Pharmaceutical industry signals it won’t extend drugs agreement

Four-year-old accord on supply and pricing of medicines is set to expire at end of July

The pharmaceutical industry has signalled it will not agree to an extension of an existing deal on medicine costs with the Government that has generated hundreds of millions of euro in savings unless it lifts an embargo on the Health Service Executive HSE reimbursing new drugs, which have additional costs.

The current framework agreement on the supply and pricing of medicines was put in place in 2016 and is due to expire at the end of July.

The agreement between the Government and the Irish Pharmaceutical Healthcare Association (IPHA) has resulted in savings of about €600 million.

However, the pharmaceutical industry is unhappy with the block introduced last year by the Department of Public Expenditure on newly available drugs and medicines being reimbursed by the HSE if they generated additional costs.


Clinical worthiness

The industry believes that about a dozen new drugs which have gone through a process with the HSE on their clinical worthiness and on price have been held up.

It is understood a small number of drugs related to dealing with the Covid-19 pandemic – such as medicines that can lead to the avoidance of hospitalisation of patients – have been authorised in recent months.

New drugs which are budget-neutral or which result in savings being made are being authorised for reimbursement by the HSE.

In the absence of an extension to the current pharmaceutical industry agreement, rebates of about €5 million per month which go to the HSE could be at risk.

IPHA said on Thursday that discussions on a possible extension of the current agreement were “ progressing well”. However it said that “for an extension to be viable, it is vital that we see movement on the reimbursement of new medicines which have satisfied HSE clinical effectiveness and value-for-money tests”.

“There are more than a dozen of these new medicines. They are all widely available in the EU but not for patients here. The key reason they are not available here is that there is no new exchequer funding for new medicines this year despite the HSE’s request for new funding.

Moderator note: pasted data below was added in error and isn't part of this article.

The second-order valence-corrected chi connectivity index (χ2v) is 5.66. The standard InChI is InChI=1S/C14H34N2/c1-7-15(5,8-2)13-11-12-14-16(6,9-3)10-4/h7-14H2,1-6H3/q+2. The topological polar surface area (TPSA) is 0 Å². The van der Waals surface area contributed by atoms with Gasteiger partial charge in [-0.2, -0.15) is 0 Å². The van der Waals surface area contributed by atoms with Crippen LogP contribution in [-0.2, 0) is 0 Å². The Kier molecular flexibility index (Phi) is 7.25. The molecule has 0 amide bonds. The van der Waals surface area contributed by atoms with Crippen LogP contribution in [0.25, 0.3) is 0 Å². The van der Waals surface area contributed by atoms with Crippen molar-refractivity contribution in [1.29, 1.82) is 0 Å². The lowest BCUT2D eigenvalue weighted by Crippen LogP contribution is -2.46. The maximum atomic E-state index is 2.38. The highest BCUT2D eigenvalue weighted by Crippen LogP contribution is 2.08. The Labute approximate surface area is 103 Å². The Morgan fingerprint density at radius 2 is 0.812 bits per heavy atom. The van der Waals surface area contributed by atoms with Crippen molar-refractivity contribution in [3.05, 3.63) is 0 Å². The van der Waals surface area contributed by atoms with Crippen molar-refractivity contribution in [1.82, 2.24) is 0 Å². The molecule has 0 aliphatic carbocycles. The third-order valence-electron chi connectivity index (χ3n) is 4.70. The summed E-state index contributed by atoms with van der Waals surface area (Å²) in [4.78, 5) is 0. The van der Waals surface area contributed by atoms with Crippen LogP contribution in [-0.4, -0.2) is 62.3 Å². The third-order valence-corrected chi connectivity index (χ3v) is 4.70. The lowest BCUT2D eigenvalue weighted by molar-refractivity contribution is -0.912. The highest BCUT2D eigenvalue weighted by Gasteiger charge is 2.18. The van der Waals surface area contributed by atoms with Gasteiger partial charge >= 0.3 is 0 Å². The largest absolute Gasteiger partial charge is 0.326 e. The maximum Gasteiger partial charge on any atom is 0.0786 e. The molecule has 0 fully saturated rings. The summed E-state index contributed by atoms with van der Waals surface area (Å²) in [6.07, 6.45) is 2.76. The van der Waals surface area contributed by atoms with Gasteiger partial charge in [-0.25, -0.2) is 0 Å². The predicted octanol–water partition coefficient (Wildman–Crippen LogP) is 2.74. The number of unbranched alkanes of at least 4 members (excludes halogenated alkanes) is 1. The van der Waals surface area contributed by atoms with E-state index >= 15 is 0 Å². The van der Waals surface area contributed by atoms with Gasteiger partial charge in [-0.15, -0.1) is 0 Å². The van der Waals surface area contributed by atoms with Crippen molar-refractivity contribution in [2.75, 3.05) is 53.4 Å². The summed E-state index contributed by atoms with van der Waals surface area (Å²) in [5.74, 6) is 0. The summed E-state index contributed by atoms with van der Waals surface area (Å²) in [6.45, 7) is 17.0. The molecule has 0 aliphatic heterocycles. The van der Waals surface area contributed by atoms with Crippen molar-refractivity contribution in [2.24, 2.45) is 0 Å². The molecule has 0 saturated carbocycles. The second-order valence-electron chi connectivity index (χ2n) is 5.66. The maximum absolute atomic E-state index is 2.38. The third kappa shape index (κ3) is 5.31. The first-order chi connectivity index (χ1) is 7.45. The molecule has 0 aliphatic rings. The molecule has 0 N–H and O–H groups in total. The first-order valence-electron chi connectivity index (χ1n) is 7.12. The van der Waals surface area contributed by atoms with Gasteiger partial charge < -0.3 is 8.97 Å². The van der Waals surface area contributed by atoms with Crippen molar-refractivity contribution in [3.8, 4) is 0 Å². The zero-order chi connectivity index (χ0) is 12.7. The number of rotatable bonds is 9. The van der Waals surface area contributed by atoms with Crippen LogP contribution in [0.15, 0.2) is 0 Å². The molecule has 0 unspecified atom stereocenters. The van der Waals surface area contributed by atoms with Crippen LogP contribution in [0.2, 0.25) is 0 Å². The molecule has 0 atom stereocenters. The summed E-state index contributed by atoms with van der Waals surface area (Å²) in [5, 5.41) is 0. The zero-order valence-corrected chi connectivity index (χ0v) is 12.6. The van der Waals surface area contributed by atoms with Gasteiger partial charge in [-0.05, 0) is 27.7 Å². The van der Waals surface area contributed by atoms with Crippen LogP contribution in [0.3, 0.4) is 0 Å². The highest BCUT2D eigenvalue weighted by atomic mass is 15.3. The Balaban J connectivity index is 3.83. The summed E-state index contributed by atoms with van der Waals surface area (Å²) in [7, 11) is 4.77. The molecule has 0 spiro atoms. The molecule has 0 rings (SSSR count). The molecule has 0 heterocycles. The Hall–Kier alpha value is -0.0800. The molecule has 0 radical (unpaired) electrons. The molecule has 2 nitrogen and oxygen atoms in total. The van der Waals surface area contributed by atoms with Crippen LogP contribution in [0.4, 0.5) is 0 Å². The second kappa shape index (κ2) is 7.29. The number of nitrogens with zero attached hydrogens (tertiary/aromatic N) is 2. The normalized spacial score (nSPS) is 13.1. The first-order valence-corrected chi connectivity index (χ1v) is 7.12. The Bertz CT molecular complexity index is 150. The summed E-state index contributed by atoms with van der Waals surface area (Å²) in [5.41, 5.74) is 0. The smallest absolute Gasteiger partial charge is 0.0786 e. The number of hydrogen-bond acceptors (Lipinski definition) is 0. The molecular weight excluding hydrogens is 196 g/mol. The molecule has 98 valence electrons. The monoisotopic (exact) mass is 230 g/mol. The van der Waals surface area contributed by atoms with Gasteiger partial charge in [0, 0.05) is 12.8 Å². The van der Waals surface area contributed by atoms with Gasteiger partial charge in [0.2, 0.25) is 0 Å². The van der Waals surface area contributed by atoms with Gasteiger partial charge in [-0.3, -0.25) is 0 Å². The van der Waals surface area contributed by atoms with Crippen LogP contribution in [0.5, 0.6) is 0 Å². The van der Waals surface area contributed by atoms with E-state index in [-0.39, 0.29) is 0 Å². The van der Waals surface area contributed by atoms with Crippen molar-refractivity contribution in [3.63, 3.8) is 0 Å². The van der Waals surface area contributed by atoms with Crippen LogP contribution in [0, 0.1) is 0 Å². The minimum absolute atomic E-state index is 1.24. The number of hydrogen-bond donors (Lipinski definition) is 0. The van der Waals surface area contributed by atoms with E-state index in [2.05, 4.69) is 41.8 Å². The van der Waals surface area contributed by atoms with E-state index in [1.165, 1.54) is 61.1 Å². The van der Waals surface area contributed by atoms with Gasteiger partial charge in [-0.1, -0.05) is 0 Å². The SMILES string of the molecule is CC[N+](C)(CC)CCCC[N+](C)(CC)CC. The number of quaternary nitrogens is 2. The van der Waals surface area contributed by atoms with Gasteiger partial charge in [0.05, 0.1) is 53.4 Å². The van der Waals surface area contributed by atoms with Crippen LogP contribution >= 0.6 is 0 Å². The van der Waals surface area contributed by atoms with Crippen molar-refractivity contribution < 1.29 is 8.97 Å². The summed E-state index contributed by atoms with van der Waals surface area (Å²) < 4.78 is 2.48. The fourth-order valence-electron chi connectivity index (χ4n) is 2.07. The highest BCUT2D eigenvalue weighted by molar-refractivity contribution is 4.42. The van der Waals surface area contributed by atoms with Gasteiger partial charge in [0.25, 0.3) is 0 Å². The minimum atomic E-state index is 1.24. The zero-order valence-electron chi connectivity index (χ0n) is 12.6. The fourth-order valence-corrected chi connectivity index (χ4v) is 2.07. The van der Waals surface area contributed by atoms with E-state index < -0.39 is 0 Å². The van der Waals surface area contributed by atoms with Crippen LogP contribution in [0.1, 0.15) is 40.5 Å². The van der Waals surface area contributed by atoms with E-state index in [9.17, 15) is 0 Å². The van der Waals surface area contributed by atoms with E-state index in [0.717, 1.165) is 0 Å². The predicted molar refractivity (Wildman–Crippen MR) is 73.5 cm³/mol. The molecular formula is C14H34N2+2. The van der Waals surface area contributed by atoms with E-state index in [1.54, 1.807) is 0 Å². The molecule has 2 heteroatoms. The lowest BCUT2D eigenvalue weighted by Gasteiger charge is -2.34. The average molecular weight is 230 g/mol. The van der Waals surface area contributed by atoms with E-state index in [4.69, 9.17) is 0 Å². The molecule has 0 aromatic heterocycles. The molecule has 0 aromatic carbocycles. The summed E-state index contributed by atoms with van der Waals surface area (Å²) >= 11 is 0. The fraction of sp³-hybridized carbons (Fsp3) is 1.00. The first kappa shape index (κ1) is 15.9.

“We understand that the medicines budget should be managed to achieve efficiency but it is not sustainable to require the HSE to fund all new medicines into the future from its existing resources.”

Co-funding model

“We look forward to continued constructive engagement with the health authorities over the coming weeks on an extension and on a new agreement. We have suggested that a new agreement takes the form of a co-funding model between industry and the State to cover the cost of new medicines.

“New and existing medicines can be funded with a combination of industry savings, ongoing HSE efficiencies and some new exchequer funding. It needs all three.

“The IPHA will certainly play its part. Without a change in policy, however, patients and their doctors will be left waiting for the new treatments that are already, and continually become, available in many European countries.”

The Irish Times reported in February that the then government rejected a last-minute plea by the HSE board for up to €20 million in special funds for newly available drugs and medicines this year.

The Department of Health told the HSE board that no additional money was available and the costs involved would have to be met from savings.

Martin Wall

Martin Wall

Martin Wall is Washington Correspondent of The Irish Times. He was previously industry correspondent